Russia's vision of itself has largely coalesced around that of a unique regional power, with the natural resources, glorious history, and will power to be a major player in a future multipolar world. As seen by most Russians, under the guidance of President Vladimir Putin, Russia has become an economically powerful actor with an important and independent voice on the international stage, including rebuilding historic economic alliances with states described as rogues by the United States and forming a strategic partnership with China. Some have seen the challenges to the West combined with Russia's close relationship with China as a threat to the United States; but this threat should not be overblown. As China continues to assert itself and eventually challenges Russia's declared dominance of Central Asian resources, the two states may well clash.
Key words: Russia, BRIC, international political economy
Russia's vision of itself has largely coalesced around that of a unique regional superpower, with the natural resources, glorious history, and political will to play one of the select starring roles on the global stage. President Vladimir Putin, as seen by the vast majority of Russians among both elites and the masses, has taken the state from a floundering follower of the West to a strong Eurasian-leading state. Putin and his predecessor, President Boris Yeltsin (1991-1999), have designed several regional economic integration accords that give Russia a dominant position among the members, which are a subset of the post-Soviet states. Russian troops are based in several of the states, some of which are also parties to the integration accords. Russia's economic power has grown under Putin, with the primary hardcurrency earners being exports of natural gas and oil, as well as military and nuclear energy equipment.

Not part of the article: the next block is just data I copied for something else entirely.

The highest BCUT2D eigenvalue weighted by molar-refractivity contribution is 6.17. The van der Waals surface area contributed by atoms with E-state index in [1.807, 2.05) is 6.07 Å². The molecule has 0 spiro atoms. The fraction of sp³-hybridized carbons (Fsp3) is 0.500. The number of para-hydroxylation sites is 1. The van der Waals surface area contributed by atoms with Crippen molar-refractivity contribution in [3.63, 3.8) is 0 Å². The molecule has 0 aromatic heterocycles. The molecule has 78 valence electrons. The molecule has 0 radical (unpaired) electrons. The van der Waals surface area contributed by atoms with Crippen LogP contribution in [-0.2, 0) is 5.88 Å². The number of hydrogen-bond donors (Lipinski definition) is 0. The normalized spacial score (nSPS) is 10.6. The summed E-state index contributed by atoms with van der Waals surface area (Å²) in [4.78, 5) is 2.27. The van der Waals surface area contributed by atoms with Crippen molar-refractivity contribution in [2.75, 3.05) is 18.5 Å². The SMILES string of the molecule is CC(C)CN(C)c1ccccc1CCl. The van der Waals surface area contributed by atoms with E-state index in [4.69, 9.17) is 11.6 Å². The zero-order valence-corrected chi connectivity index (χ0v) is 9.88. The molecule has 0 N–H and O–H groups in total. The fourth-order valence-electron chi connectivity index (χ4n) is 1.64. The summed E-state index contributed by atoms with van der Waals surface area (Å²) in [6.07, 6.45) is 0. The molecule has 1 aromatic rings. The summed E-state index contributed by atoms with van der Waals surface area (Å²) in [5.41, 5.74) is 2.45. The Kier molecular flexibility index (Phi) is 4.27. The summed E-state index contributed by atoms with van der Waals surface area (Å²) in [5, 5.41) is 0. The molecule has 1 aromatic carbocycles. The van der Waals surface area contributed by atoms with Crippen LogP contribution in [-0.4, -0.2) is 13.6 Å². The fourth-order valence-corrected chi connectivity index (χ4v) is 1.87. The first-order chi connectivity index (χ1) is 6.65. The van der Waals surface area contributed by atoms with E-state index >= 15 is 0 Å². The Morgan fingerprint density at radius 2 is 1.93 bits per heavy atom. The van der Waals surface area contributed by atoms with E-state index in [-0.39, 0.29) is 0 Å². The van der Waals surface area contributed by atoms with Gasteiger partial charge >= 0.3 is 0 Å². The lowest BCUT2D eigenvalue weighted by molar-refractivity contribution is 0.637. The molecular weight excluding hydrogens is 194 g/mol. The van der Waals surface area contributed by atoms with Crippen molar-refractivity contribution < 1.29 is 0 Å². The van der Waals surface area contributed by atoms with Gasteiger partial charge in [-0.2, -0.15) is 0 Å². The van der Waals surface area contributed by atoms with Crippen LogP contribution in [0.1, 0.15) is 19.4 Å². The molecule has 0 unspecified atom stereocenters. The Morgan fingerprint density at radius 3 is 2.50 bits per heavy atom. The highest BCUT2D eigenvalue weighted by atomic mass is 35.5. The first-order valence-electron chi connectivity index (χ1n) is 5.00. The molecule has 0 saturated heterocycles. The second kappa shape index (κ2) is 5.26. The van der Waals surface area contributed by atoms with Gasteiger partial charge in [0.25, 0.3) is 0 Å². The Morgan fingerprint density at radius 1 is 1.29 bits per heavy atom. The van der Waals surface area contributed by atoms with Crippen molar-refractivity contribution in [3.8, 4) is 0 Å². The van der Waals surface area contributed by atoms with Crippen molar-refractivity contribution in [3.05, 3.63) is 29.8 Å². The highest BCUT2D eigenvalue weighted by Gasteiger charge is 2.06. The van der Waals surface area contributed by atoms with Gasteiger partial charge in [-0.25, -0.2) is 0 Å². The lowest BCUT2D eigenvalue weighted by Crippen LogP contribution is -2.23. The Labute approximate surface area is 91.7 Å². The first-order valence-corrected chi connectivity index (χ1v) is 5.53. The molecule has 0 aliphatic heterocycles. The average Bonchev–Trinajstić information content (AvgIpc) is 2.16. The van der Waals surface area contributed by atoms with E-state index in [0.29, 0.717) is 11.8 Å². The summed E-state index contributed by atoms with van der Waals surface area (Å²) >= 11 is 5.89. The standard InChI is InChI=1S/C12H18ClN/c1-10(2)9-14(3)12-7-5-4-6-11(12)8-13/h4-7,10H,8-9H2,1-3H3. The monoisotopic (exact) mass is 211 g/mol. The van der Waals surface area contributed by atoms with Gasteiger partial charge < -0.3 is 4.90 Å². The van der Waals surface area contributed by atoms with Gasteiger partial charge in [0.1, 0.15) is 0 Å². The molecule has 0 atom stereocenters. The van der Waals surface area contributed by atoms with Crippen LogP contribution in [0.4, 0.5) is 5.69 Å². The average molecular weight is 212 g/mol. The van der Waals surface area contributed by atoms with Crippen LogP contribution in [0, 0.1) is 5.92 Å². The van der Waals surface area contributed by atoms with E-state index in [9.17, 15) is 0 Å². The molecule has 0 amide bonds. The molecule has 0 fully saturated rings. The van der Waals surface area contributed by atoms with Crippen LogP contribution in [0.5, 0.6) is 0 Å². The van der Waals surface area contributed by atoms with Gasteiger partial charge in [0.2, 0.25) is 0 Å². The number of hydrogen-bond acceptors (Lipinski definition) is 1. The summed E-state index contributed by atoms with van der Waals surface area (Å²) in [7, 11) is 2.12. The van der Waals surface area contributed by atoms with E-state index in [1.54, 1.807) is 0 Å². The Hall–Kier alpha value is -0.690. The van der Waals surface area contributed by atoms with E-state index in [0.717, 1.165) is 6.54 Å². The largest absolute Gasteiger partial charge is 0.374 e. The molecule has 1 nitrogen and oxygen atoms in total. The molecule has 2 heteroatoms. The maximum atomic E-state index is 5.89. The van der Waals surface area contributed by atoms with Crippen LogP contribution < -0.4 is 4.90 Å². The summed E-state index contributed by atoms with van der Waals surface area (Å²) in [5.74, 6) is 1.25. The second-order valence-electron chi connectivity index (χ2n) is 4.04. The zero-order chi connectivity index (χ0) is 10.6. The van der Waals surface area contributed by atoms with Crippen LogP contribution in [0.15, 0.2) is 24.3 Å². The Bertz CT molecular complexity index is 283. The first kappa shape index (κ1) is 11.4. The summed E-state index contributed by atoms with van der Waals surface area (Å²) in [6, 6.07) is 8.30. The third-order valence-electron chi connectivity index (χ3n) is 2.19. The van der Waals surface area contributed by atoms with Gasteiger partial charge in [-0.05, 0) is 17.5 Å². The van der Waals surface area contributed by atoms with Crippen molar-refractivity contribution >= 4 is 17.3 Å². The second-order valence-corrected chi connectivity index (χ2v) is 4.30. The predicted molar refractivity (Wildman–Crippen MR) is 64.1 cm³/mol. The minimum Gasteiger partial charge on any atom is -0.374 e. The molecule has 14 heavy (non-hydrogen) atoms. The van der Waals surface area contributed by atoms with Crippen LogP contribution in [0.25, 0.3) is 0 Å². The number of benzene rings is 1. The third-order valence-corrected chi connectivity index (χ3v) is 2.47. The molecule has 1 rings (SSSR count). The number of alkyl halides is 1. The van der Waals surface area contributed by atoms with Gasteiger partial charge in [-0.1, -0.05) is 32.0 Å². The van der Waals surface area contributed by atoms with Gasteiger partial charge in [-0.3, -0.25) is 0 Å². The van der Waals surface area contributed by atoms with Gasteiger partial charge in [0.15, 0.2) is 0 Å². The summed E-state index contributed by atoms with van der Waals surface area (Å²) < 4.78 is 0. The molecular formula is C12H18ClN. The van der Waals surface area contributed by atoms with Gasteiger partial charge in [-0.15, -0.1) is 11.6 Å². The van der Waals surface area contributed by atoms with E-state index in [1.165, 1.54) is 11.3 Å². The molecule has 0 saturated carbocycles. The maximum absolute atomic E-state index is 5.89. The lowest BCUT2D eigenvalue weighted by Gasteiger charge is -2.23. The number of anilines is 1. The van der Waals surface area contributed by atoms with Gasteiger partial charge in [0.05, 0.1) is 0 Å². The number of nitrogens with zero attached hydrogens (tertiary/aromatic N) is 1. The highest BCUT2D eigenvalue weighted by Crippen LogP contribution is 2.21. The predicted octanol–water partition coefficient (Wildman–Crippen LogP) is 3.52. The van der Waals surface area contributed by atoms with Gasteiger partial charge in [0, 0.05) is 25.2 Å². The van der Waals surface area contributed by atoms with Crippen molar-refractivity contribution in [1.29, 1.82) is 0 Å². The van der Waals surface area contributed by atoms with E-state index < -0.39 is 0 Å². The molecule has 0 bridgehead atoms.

These economic interests have pushed Putin to partner with a variety of states, including several in Western and Eastern European that rely on fuel imports, as well as several states that the United States strongly opposes, including Libya, Iraq under Saddam Hussein, and Iran. Despite these economic relationships, Russia has remained close to the United States, in part because it wants to continue membership in or join international governmental institutions (IGOs) that are dominated by the United States, most notably the World Trade Organization (WTO) and the G-8.
Since the mid-1990s, Russia's most important long-term strategic ally has been China. Their common dislike of Western interference in internal affairs, particularly on human rights and democratic institutions, binds them together ideologically. Economically, China needs to import the energy and military equipment that Russia needs to export. The second most important emerging power for Russia is India, with which it has an historic trade relationship that includes military and nuclear-technology sales. Far from the continents that matter to Russia and seemingly uninterested in significant military power, Brazil is not seen by Russian leaders as a contender for major power status. Finally, a partnership between Russia and Japan-Asia's largest economy- has been stymied by the debate over the islands that Russia has claimed for itself since World War II, along with memories of Japanese aggression.
Yet while Russia has the military might and will to be a great power, its economic foundation is weak. Its future status will in part depend on how far bluster and a close relationship with the true next great powers-China and India-can take it.
The Yeltsin Years: From Western Hopeful to Independent Power
The Russian Federation's first two years of independence are critical for understanding Russia's response to the United States today, its emphasis on controlling the former Soviet region, and the Russian policy of reaching out to the emerging Asian powers, particularly China. In the early 1990s, President Yeltsin closely aligned Russia with the Soviet Union's erstwhile enemy-the United States specifically and the West more generally. …